The welcome she receives is not exactly warm, and there’s poor news on the inheritance front too. Ronit is taken in by her childhood friend Dovid (Alessandro Nivola) and his wife Esti (McAdams). Ronit and Esti had a passionate affair when they were younger and the old attraction simmers, but soon desire comes up against duty and faith. Gloria (SFF 2013) and A Fantastic Woman showed that Lelio is a sensitive and perceptive chronicler of desire and sexuality. With Disobedience, he has made a delicate, emotional and rewarding film.
Three terrifying tales unfold in this anthology by Jeremy Dyson (The League of Gentlemen) and Andy Nyman (Dead Set). Martin Freeman features in this classy British chiller.
Three screaming cheers for the return of the British horror anthology! And what a grand return this is. Professor Philip Goodman is a professional debunker of psychics and all things paranormal. After exposing yet another fraud on the cheesy TV show he hosts, Goodman receives a package from an academic he once idolised. The contents propel Goodman into a series of investigations that force him to confront everything he doesn’t believe in. And it gets worse, much worse. Superbly evoking a drab gothic England of rising damp, peeling wallpaper, musty pubs and stale tobacco, Ghost Stories is a scary and wickedly clever fright fest that’ll give you a mountain of goosebumps. We dare you to enter this Vault of Horror!
Nicolas Pesce follows his monochrome nightmare The Eyes of My Mother (SFF 2016) with a colour-saturated tale of deviant desire and unspeakable urges starring Mia Wasikowska.
Reed is a seemingly ordinary husband and father. Except that he has an uncontrollable urge to kill. On a “business trip,” Reed checks into a hotel and calls an escort service. His plan to murder sex worker Jackie turns out to be anything but straightforward. Pesce’s lusciously filmed adaptation of Ryū Murakami’s 1994 novel delves into the darkest domains of human nature. Christopher Abbott and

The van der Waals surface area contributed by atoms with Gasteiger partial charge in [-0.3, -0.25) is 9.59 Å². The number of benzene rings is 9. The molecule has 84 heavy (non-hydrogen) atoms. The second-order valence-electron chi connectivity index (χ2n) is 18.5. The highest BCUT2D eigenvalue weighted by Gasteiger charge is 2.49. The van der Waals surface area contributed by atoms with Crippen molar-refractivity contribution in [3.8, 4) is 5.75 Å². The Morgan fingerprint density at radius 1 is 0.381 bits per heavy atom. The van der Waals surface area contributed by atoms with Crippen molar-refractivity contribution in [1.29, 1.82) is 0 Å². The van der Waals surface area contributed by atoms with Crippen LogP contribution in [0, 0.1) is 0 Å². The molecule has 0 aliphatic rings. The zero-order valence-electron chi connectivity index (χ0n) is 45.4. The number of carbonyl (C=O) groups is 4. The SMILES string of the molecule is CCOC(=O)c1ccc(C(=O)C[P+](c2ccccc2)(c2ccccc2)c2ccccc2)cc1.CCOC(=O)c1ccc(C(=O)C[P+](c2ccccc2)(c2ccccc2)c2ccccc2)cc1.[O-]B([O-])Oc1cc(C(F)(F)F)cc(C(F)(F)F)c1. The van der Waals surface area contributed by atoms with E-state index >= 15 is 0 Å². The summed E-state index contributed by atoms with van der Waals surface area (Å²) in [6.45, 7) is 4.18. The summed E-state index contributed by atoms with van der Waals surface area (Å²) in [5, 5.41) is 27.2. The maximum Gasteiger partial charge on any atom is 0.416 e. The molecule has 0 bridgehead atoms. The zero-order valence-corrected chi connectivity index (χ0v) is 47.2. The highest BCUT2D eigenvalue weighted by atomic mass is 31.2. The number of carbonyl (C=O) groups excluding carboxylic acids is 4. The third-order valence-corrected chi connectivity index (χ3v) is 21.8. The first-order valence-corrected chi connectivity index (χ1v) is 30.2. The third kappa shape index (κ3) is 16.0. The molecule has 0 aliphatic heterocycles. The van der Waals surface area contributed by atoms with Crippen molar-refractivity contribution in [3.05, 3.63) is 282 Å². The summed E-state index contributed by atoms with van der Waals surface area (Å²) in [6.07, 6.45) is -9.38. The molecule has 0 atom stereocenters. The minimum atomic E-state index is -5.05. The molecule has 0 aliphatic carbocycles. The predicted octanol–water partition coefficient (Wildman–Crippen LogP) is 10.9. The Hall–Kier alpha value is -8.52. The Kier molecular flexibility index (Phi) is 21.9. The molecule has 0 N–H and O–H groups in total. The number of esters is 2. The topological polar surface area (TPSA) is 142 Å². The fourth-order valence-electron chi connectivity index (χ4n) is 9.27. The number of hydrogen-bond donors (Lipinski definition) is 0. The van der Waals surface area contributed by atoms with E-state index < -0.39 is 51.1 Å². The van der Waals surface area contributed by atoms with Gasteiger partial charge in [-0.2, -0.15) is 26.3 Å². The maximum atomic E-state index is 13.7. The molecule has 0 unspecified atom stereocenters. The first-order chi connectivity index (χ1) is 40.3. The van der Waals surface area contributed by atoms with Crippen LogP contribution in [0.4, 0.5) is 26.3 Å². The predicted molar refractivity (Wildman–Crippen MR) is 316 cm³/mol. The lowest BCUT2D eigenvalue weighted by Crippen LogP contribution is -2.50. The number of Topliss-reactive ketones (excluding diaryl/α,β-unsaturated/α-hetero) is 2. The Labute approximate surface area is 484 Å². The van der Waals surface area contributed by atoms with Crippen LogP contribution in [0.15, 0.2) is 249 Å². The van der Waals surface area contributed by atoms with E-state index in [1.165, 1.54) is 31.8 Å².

Mia Wasikowska deliver outstanding performances as a perpetrator and victim whose notional roles reverse and reset multiple times during an extremely feverish night. Killer production design and a fabulous soundtrack of classic giallo tracks by Bruno Nicolai and legendary outfit Goblin complete the utterly compelling picture.
I USED TO BE NORMAL: A BOYBAND FANGIRL STORY
The coming of age stories of four Melbourne women whose lives were changed forever by their love of boybands Backstreet Boys, One Direction, Take That and The Beatles.
Melbourne filmmakers Jessica Leski and Rita Walsh interviewed three generations of fangirls. The women are not, as you might expect, hysterical and hormonal teenagers. They are obsessive, sure, but also insightful and vulnerable. Their ages reflect the bands they adore: the oldest of the quartet being a fan of the Fab Four. The youngest, Elif, lives at home with parents, who fail to appreciate her One Direction devotion. Sydneysider and Take That fangirl Dara can’t understand her own obsession with heartthrob Gary Barlow. Loving a boyband has helped the women through difficult times, and shaped their relationships, faith, and sexuality. Ultimately though, they’ve all found joy in the fandom world.